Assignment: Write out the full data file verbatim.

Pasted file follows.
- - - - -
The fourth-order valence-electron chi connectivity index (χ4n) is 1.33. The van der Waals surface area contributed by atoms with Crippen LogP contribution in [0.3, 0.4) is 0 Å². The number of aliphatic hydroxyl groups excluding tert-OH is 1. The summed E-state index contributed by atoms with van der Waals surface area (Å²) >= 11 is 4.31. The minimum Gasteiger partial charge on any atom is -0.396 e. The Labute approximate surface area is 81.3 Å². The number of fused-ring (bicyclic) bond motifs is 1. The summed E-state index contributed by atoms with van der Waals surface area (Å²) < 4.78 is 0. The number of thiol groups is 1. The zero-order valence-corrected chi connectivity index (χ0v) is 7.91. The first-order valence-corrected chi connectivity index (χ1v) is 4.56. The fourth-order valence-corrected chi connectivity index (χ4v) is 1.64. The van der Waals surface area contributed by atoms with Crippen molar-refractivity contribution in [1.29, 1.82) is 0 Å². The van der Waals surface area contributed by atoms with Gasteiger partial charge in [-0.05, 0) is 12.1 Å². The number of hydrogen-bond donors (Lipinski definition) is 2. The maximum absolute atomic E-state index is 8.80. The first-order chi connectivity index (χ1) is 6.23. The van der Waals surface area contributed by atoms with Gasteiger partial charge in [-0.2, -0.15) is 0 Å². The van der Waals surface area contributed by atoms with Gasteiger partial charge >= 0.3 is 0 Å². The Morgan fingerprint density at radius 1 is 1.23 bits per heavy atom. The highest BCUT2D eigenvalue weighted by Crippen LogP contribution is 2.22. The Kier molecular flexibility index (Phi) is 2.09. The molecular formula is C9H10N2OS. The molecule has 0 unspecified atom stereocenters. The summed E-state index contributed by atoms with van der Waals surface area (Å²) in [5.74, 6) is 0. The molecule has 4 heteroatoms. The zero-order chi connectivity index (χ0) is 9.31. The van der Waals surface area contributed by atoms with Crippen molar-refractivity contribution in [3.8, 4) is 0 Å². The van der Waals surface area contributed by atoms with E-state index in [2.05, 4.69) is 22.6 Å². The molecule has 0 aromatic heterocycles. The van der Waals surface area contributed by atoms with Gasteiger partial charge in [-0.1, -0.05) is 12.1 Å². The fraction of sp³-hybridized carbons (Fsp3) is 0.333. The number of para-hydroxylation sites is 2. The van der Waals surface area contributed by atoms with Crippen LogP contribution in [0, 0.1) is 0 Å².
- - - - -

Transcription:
The fourth-order valence-electron chi connectivity index (χ4n) is 1.33. The van der Waals surface area contributed by atoms with Crippen LogP contribution in [0.3, 0.4) is 0 Å². The number of aliphatic hydroxyl groups excluding tert-OH is 1. The summed E-state index contributed by atoms with van der Waals surface area (Å²) >= 11 is 4.31. The minimum Gasteiger partial charge on any atom is -0.396 e. The Labute approximate surface area is 81.3 Å². The number of fused-ring (bicyclic) bond motifs is 1. The summed E-state index contributed by atoms with van der Waals surface area (Å²) < 4.78 is 0. The number of thiol groups is 1. The zero-order valence-corrected chi connectivity index (χ0v) is 7.91. The first-order valence-corrected chi connectivity index (χ1v) is 4.56. The fourth-order valence-corrected chi connectivity index (χ4v) is 1.64. The van der Waals surface area contributed by atoms with Crippen molar-refractivity contribution in [1.29, 1.82) is 0 Å². The van der Waals surface area contributed by atoms with Gasteiger partial charge in [-0.05, 0) is 12.1 Å². The number of hydrogen-bond donors (Lipinski definition) is 2. The maximum absolute atomic E-state index is 8.80. The first-order chi connectivity index (χ1) is 6.23. The van der Waals surface area contributed by atoms with Gasteiger partial charge in [-0.2, -0.15) is 0 Å². The van der Waals surface area contributed by atoms with Gasteiger partial charge >= 0.3 is 0 Å². The Morgan fingerprint density at radius 1 is 1.23 bits per heavy atom. The highest BCUT2D eigenvalue weighted by Crippen LogP contribution is 2.22. The Kier molecular flexibility index (Phi) is 2.09. The molecular formula is C9H10N2OS. The molecule has 0 unspecified atom stereocenters. The summed E-state index contributed by atoms with van der Waals surface area (Å²) in [5.74, 6) is 0. The molecule has 4 heteroatoms. The zero-order chi connectivity index (χ0) is 9.31. The van der Waals surface area contributed by atoms with Crippen molar-refractivity contribution in [3.8, 4) is 0 Å². The van der Waals surface area contributed by atoms with E-state index in [2.05, 4.69) is 22.6 Å². The molecule has 0 aromatic heterocycles. The van der Waals surface area contributed by atoms with Gasteiger partial charge in [-0.1, -0.05) is 12.1 Å². The fraction of sp³-hybridized carbons (Fsp3) is 0.333. The number of para-hydroxylation sites is 2. The van der Waals surface area contributed by atoms with Crippen LogP contribution in [0, 0.1) is 0 Å².